2Outline Introduction PT19150 Scope and objectivesOutcomes and recommendationsISO/TC 211 revision of its reference modelConclusion
3IntroductionISO/TC 211 has progressed significantly with respect to syntactic interoperability of geographic informationEncoding of geographic informationSpatial and temporal primitivesMethodology to catalogue featuresRules for application schemasMetadataDescription of coordinate reference systemsBy coordinatesBy geographic identifiersService interfacesLocation-based services for navigation
4Introduction High level of structure in terms of data; Simplify largely the sharing and the use of geographic information;Significant contribution to support the direct access of geographic information from the Internet and the Web.
5IntroductionThe Web has progressed significantly towards the Semantic Web;The Web could be seen as a tremendous worldwide open database;Same geographic features may be described differently according to the specific context making difficult to benefit from the richness of the various representations;The semantic issue needs to be addressed more rigorously in the ISO19100 suites of standards to improve the interoperability of geographic information.
6PT19150 Scope and Objectives Preliminary work tocollect and compile information, andto investigate how ontology and semantic web approaches can benefit ISO/TC 211 objectivesAt the end, recommendations will be provided to the TC for further actions.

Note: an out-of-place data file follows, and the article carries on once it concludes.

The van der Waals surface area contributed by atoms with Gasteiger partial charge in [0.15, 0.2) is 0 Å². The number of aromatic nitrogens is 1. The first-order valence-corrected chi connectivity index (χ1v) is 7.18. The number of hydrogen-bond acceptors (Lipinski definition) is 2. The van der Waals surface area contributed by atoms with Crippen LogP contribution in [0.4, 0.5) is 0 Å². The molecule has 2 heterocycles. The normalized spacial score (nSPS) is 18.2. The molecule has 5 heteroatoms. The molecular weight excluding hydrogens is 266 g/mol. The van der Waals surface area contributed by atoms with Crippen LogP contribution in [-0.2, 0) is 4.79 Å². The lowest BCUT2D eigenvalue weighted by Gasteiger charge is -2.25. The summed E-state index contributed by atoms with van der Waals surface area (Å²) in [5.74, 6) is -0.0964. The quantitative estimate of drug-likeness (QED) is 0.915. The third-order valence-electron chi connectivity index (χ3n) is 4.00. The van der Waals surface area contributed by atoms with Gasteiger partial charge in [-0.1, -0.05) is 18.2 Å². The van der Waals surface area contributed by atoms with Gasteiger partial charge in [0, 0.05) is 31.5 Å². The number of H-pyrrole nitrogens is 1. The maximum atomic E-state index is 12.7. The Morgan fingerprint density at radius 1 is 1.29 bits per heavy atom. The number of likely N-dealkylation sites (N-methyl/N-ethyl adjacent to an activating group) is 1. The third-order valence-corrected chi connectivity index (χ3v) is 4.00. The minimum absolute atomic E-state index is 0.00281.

7Meetings 1st meeting: UN FAO HQ, Rome, Italy, May 28-29, 2007 2nd meeting: Xi’an, China, October 30, 20073rd meeting: Copenhagen, Denmark, May 27, 20084th meeting: Tsukuba, Japan, December 2, 2008Final report has been submitted to ISO/TC 211 recently
8Project Team Outcomes Review ISO/TC 211 objectives Reach a common understanding of what is intended bySemantic WebOntology(ies)Review of ISO/TC 211 related worksList of relevant issues for ISO/TC 211Values of ontology and Semantic WebRecommandations
9ISO/TC 211 ObjectivesDevelop a family of international standards on geographic informationTo support the understanding and usage of geographic informationTo increase the availability, access, integration, and sharing of geographic information, i.e. to enable interoperability of geospatially enabled computer systems and dataTo support the establishment of geospatial data infrastructures on local, regional and global level